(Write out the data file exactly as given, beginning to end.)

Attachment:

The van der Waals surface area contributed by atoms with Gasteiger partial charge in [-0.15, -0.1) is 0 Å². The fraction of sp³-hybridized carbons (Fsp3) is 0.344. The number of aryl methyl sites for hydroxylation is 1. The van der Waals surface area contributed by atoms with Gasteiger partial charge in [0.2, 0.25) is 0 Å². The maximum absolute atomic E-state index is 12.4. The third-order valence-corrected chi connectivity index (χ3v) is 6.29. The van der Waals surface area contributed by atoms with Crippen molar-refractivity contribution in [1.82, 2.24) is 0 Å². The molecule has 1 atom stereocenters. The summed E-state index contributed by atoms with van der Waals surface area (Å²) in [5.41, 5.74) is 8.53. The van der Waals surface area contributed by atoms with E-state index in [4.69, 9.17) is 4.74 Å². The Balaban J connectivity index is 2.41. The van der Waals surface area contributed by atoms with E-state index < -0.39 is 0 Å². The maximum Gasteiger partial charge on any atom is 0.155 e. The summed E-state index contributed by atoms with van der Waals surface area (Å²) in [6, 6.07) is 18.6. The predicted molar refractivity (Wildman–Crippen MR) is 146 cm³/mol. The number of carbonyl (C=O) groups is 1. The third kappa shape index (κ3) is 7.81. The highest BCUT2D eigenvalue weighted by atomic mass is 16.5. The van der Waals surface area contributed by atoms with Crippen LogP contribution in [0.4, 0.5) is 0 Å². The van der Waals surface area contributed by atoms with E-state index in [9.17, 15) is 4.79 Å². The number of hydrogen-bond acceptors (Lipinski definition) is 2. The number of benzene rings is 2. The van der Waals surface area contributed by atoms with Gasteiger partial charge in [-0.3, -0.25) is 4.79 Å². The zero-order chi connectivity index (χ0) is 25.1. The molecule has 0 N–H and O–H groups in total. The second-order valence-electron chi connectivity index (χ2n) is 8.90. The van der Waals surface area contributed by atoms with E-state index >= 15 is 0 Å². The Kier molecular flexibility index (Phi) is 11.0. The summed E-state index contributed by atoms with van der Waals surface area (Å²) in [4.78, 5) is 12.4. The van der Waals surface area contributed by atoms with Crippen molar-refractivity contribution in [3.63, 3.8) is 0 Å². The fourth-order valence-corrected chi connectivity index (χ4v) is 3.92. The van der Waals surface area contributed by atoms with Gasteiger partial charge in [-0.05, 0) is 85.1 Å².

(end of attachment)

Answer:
The van der Waals surface area contributed by atoms with Gasteiger partial charge in [-0.15, -0.1) is 0 Å². The fraction of sp³-hybridized carbons (Fsp3) is 0.344. The number of aryl methyl sites for hydroxylation is 1. The van der Waals surface area contributed by atoms with Gasteiger partial charge in [0.2, 0.25) is 0 Å². The maximum absolute atomic E-state index is 12.4. The third-order valence-corrected chi connectivity index (χ3v) is 6.29. The van der Waals surface area contributed by atoms with Crippen molar-refractivity contribution in [1.82, 2.24) is 0 Å². The molecule has 1 atom stereocenters. The summed E-state index contributed by atoms with van der Waals surface area (Å²) in [5.41, 5.74) is 8.53. The van der Waals surface area contributed by atoms with E-state index in [4.69, 9.17) is 4.74 Å². The Balaban J connectivity index is 2.41. The van der Waals surface area contributed by atoms with E-state index < -0.39 is 0 Å². The maximum Gasteiger partial charge on any atom is 0.155 e. The summed E-state index contributed by atoms with van der Waals surface area (Å²) in [6, 6.07) is 18.6. The predicted molar refractivity (Wildman–Crippen MR) is 146 cm³/mol. The number of carbonyl (C=O) groups is 1. The third kappa shape index (κ3) is 7.81. The highest BCUT2D eigenvalue weighted by atomic mass is 16.5. The van der Waals surface area contributed by atoms with Crippen LogP contribution in [0.4, 0.5) is 0 Å². The van der Waals surface area contributed by atoms with E-state index in [9.17, 15) is 4.79 Å². The number of hydrogen-bond acceptors (Lipinski definition) is 2. The number of benzene rings is 2. The van der Waals surface area contributed by atoms with Gasteiger partial charge in [-0.3, -0.25) is 4.79 Å². The zero-order chi connectivity index (χ0) is 25.1. The molecule has 0 N–H and O–H groups in total. The second-order valence-electron chi connectivity index (χ2n) is 8.90. The van der Waals surface area contributed by atoms with E-state index >= 15 is 0 Å². The Kier molecular flexibility index (Phi) is 11.0. The summed E-state index contributed by atoms with van der Waals surface area (Å²) in [4.78, 5) is 12.4. The van der Waals surface area contributed by atoms with Crippen molar-refractivity contribution in [3.63, 3.8) is 0 Å². The fourth-order valence-corrected chi connectivity index (χ4v) is 3.92. The van der Waals surface area contributed by atoms with Gasteiger partial charge in [-0.05, 0) is 85.1 Å².